Kesia Nagata moved to the Kispiox Valley from the South Coast in the summer of 2016 with an intent to learn to homestead, get connected, and do something useful with herself. It was a leap of faith that has payed off beyond her wildest dreams. Shortly after landing she joined the SWCC team as a Community Organizer Intern, and from there stepped up to steer the SES ship. With a background in sustainable agriculture and an interest in renewable energy and alternative building techniques, she finds this job endlessly fascinating and rewarding - but it's the people she meets and works with and the landscape she moves through each day that truly fulfill her. She loves working collaboratively with local communities on projects she believes in. When not on the farm or out in the watershed doing her SES thing, Kesia is also a singer-songwriter and Ki Aikido teacher.
Ecosystem Valuation Contractor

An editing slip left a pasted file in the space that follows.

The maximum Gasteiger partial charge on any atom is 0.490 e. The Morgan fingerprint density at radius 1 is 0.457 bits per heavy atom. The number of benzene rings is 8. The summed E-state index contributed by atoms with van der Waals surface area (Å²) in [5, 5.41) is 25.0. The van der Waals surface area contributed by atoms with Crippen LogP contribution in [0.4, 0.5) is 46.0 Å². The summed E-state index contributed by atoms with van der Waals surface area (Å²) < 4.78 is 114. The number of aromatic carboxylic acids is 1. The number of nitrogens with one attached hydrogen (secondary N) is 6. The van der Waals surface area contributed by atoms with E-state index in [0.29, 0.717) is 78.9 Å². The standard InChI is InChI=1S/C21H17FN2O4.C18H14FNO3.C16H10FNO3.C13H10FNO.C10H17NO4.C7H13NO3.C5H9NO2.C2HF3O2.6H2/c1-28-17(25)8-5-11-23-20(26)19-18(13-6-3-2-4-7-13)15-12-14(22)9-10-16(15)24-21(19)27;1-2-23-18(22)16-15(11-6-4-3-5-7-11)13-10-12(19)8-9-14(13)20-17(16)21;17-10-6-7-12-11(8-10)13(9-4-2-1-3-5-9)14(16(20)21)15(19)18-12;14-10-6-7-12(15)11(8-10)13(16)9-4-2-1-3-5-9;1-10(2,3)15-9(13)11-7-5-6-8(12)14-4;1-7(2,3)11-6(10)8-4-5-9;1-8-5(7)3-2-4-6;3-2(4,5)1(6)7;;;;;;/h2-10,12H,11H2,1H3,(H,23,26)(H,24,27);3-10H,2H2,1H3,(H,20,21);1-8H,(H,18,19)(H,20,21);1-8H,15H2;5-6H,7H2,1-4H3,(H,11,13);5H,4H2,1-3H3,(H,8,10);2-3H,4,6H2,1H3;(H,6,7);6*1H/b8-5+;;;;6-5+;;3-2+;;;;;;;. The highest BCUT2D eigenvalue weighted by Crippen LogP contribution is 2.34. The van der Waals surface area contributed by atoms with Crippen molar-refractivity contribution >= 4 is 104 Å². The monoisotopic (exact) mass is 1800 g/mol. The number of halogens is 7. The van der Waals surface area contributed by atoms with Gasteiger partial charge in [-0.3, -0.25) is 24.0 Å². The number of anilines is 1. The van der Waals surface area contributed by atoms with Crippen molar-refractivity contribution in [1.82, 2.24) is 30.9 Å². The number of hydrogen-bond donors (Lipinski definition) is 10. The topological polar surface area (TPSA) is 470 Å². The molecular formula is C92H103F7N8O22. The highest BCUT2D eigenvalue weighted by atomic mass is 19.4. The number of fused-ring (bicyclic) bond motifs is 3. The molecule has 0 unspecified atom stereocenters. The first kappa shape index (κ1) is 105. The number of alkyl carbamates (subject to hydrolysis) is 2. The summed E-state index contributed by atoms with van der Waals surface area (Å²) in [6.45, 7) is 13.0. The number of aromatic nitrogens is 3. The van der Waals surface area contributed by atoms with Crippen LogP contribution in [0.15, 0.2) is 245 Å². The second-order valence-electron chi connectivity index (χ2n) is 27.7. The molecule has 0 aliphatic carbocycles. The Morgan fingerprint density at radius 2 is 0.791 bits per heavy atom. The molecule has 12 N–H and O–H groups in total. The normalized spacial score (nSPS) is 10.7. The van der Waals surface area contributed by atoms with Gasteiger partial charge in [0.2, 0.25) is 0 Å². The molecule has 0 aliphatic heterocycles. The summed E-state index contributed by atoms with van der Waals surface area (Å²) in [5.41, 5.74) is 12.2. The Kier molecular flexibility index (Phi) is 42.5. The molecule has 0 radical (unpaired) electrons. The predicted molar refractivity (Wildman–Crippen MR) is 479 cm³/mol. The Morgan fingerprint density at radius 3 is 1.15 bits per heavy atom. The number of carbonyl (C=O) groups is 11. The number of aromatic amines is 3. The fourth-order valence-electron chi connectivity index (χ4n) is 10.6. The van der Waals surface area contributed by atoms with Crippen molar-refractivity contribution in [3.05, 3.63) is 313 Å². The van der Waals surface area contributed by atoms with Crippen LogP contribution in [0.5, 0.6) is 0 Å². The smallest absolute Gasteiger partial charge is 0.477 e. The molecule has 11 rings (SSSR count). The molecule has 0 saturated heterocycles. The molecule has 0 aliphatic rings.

Tania Millen came to Terrace in 1992 and has lived in northwest BC on and off since then. After completing a BSc in Environmental Science, Tania embarked on a 14 year career assessing and remediating contaminated sites -primarily for large petro-chemical companies - in Canada and Australia. However, one spring day she quit the corporate world and now does contract work for various organisations whose values meet hers. Tania is passionate about many of the unique aspects of the Skeena watershed and believes that an ecosystem valuation of the watershed will substantially assist in maintaining those aspects in perpetuity. Tania enjoys an active outdoor lifestyle which includes getting out on the bush regularly and spending many hours in the saddle. Tania has ridden horses for over thirty years in Canada, the USA and England, has competed at a national level and since 2010, has ridden over 3,000 km of wilderness trails. Her first book, Rockin’ Whitewater: A Guide to Paddling in Northwest British Columbia, was published by Creekstone Press in 2012. Her second book, Pack em Up, Ride em Out: Classic Horse Pack Trips in BC and Alberta will be published by Caitlin Press in spring 2015.